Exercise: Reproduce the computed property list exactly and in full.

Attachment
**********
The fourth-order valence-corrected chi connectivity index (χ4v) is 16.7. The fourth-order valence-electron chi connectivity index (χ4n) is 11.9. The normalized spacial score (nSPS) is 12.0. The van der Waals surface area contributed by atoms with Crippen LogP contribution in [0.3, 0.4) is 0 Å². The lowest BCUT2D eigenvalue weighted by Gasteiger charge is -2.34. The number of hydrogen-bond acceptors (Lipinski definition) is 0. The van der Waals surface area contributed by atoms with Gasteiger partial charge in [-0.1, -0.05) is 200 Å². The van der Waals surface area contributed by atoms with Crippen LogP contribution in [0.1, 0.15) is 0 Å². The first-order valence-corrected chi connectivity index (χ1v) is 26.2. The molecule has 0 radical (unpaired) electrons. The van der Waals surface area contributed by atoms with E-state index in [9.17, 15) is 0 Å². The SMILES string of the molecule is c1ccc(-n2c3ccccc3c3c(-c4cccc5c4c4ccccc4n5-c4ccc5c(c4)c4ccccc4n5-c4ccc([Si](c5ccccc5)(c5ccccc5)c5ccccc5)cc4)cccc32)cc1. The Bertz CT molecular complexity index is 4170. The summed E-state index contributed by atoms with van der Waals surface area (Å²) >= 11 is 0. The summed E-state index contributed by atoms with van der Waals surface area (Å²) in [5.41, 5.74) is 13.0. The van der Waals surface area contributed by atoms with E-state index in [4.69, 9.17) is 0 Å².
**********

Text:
The fourth-order valence-corrected chi connectivity index (χ4v) is 16.7. The fourth-order valence-electron chi connectivity index (χ4n) is 11.9. The normalized spacial score (nSPS) is 12.0. The van der Waals surface area contributed by atoms with Crippen LogP contribution in [0.3, 0.4) is 0 Å². The lowest BCUT2D eigenvalue weighted by Gasteiger charge is -2.34. The number of hydrogen-bond acceptors (Lipinski definition) is 0. The van der Waals surface area contributed by atoms with Gasteiger partial charge in [-0.1, -0.05) is 200 Å². The van der Waals surface area contributed by atoms with Crippen LogP contribution in [0.1, 0.15) is 0 Å². The first-order valence-corrected chi connectivity index (χ1v) is 26.2. The molecule has 0 radical (unpaired) electrons. The van der Waals surface area contributed by atoms with E-state index in [9.17, 15) is 0 Å². The SMILES string of the molecule is c1ccc(-n2c3ccccc3c3c(-c4cccc5c4c4ccccc4n5-c4ccc5c(c4)c4ccccc4n5-c4ccc([Si](c5ccccc5)(c5ccccc5)c5ccccc5)cc4)cccc32)cc1. The Bertz CT molecular complexity index is 4170. The summed E-state index contributed by atoms with van der Waals surface area (Å²) >= 11 is 0. The summed E-state index contributed by atoms with van der Waals surface area (Å²) in [5.41, 5.74) is 13.0. The van der Waals surface area contributed by atoms with E-state index in [4.69, 9.17) is 0 Å².